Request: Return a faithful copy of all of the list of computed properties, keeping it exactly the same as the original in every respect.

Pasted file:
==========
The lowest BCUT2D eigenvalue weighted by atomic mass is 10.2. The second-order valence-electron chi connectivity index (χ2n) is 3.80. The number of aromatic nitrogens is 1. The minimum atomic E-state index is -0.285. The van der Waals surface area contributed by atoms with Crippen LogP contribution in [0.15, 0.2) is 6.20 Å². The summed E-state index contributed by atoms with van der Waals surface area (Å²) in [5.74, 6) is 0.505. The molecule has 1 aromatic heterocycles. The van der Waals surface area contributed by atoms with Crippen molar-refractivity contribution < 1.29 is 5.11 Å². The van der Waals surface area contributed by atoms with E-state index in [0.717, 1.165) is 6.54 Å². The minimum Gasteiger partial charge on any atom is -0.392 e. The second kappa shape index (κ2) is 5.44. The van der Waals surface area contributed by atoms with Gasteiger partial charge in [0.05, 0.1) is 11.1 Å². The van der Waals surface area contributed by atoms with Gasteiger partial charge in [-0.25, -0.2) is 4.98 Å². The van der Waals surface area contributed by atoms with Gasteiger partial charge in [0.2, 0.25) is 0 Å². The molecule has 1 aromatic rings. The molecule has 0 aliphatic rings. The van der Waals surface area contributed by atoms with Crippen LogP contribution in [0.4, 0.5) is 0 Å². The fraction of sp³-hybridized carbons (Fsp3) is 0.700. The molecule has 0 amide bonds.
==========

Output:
The lowest BCUT2D eigenvalue weighted by atomic mass is 10.2. The second-order valence-electron chi connectivity index (χ2n) is 3.80. The number of aromatic nitrogens is 1. The minimum atomic E-state index is -0.285. The van der Waals surface area contributed by atoms with Crippen LogP contribution in [0.15, 0.2) is 6.20 Å². The summed E-state index contributed by atoms with van der Waals surface area (Å²) in [5.74, 6) is 0.505. The molecule has 1 aromatic heterocycles. The van der Waals surface area contributed by atoms with Crippen molar-refractivity contribution < 1.29 is 5.11 Å². The van der Waals surface area contributed by atoms with E-state index in [0.717, 1.165) is 6.54 Å². The minimum Gasteiger partial charge on any atom is -0.392 e. The second kappa shape index (κ2) is 5.44. The van der Waals surface area contributed by atoms with Gasteiger partial charge in [0.05, 0.1) is 11.1 Å². The van der Waals surface area contributed by atoms with Gasteiger partial charge in [-0.25, -0.2) is 4.98 Å². The van der Waals surface area contributed by atoms with Gasteiger partial charge in [0.2, 0.25) is 0 Å². The molecule has 1 aromatic rings. The molecule has 0 aliphatic rings. The van der Waals surface area contributed by atoms with Crippen LogP contribution in [0.4, 0.5) is 0 Å². The fraction of sp³-hybridized carbons (Fsp3) is 0.700. The molecule has 0 amide bonds.